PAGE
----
Around Rovers

February 3, 2009

Our football club has now reached the one hundred and twenty five year landmark and I can’t help thinking that not only is business unfinished but it is never ending. At this present time we are probably in the position of playing catch up. I think this is particularly true regarding two main fundamentals.

For a football club situated in such a large area of population and capable of attracting forty thousand followers to trophy and play off finals we should be playing at least one notch up the League pyramid. To sustain that level of football, to attract families to our home games and to generate the levels of support week on week necessary to finance our ambitions we must be playing in a fit for purpose twenty first century stadium that will satisfy all of our needs and the needs of our supporters and sponsors for many years to come.

It is good to be working so very hard to achieve our aims and objectives and so to leave a legacy that will take our football club forward for at least the remainder of this century if not beyond. Nonetheless it is good to look back and to learn lessons from the past as well as to share fond memories of successful times. We often see competitions and such for best players in certain positions, best team selected from various generations and alike. Invariably and understandably names are put forward from known times, 90’s, 80’s, 70’s and perhaps the 60’s and 50’s as well; by my reckoning that accounts for only half of our history.

What about before the second war, between the wars and before that going back to the nineteenth century? I like my books very much on all number of subjects including history and football. Put the two together and I have found some fascinating reading. I have come across a book in my family collection that is smelly, falling apart and delicate to the touch. Written and published in the mid nineteen thirties is titled “The Football Encyclopaedia” and published by the then “The Leader” journal. There are many fascinating sections to the book and one gives a history of each English league club.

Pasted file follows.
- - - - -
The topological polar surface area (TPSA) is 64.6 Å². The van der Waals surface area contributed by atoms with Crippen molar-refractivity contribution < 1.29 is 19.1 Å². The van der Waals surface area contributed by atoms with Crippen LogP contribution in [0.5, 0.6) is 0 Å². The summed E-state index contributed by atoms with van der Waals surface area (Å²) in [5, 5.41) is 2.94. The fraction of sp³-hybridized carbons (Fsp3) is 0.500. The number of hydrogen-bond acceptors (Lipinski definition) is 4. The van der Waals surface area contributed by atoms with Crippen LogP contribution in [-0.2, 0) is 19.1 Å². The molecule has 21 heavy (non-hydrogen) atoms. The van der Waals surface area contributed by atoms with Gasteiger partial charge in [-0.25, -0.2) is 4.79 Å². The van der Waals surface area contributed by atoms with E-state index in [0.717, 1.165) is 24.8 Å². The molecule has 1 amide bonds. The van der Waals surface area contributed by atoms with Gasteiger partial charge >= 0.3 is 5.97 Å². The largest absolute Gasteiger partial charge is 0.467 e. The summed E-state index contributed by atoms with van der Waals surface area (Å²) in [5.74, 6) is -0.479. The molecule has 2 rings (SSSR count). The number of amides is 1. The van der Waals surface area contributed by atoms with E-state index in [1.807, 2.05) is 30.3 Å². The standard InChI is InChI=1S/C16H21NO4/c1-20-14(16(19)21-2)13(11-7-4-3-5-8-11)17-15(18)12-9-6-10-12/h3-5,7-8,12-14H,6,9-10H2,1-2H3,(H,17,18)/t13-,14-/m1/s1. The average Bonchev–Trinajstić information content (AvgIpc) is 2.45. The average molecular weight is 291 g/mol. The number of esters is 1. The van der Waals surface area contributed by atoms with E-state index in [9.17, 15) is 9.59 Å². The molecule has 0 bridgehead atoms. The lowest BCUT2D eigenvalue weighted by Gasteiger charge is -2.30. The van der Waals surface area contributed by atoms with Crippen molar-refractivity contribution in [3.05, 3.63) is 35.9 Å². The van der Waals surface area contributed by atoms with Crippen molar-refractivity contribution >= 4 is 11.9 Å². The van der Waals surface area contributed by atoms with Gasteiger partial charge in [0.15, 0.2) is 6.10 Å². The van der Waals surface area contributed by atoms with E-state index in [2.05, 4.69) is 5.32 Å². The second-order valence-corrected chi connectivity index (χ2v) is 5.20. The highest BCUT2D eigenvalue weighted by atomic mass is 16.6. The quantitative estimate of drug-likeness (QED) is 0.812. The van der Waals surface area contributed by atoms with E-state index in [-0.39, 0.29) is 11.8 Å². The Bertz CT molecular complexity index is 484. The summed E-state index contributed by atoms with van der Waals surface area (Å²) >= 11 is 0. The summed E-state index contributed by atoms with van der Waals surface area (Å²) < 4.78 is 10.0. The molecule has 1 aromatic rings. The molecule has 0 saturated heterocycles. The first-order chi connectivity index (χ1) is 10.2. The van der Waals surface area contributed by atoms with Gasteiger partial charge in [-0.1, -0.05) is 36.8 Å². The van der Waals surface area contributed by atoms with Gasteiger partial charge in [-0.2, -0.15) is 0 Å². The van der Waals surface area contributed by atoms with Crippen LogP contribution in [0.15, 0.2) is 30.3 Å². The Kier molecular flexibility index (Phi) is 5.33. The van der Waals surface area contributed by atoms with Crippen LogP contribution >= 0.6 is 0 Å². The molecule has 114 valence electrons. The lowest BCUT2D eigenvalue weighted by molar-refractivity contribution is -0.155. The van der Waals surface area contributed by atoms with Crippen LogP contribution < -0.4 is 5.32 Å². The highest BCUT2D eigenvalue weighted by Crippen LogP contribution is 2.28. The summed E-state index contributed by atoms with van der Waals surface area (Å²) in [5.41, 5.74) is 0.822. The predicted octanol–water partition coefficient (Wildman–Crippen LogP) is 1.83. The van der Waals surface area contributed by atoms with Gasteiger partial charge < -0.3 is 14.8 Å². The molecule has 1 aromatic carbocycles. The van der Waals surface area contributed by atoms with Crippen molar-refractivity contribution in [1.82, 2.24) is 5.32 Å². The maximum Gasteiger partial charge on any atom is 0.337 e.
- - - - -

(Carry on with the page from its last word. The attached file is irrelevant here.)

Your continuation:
So how did we look in 1935? What did the first half of our history look like? If we were reading about us in 1935 what would it be telling us? I quote directly from the book.

Bristol Rovers (1883) Ground: Eastville, Bristol. Colours: Royal blue and white quarters, white knickers.

Originally known as the Black Arabs, Bristol Rovers was formed in 1883, so are older than their neighbours. When they played as the Black Arabs, they wore black shirts with a sash of yellow ribbon. From the Black Arabs the Rovers soon became the Eastville Rovers and remained such until 1897-98, when they participated in the professional section of the Western League, as Bristol Eastville Rovers. In the next season they were known as Bristol Rovers, and have since been known as that name.

For a number of years the Rovers colours were Badminton hoops of light blue and white, when the grandfather of the present Duke was president of the club.

When the Rovers turned professional in 1897-98, they played in the Birmingham and Western Leagues and later renounced the Birmingham organisation for the Southern League. It is affirmed that when Bristol City applied for admission to the second division of the Football League-and got it- membership was also offered to Bristol Rovers for election without opposition.

Bristol Rovers’ most successful season was the 1904-05 when they won the championship of the old Southern League holding the shield for one season.

Bristol Rovers have seldom done well in the Football association Cup. Their best season was in 1901-02 when they figured in ten cup ties knocking out Bristol City, Swindon Town, Millwall Athletic and Middlesborough before losing to Stoke City where at the end L. R. Rose, the Stoke goalkeeper was carried off in appreciation of his wonderful display.

When writing of Bristol Rovers, the name of Ronald Dix who was supposed to go to Everton but instead went to Blackburn Rovers and is now with Aston Villa , always comes to mind, because so much was said and written about this clever inside forward, the best ever turned out by a Bristol club.

Since taking over the management of Bristol Rovers Captain Prince-Cox has simply worked wonders and does not disguise the fact he hopes to take Rovers up into the Second Division.

No change there then but how about we could have been a Football League club at the same time as the South End! I wonder why we did not take up the offer. If anybody knows the answer please let me know. And what about Ronnie Dix? Scored for us in a League match at just 15 years and 180 days. Born in Bedminster (nicked him) and returned there to North Street when his career came to a close. The best ever? Well in the first half he appears to be.

Ronnie attended our centenary match at Eastville in 1983. God bless him and when you next draw up your best Rovers team of all time don’t forget to stick Ronnie in it.



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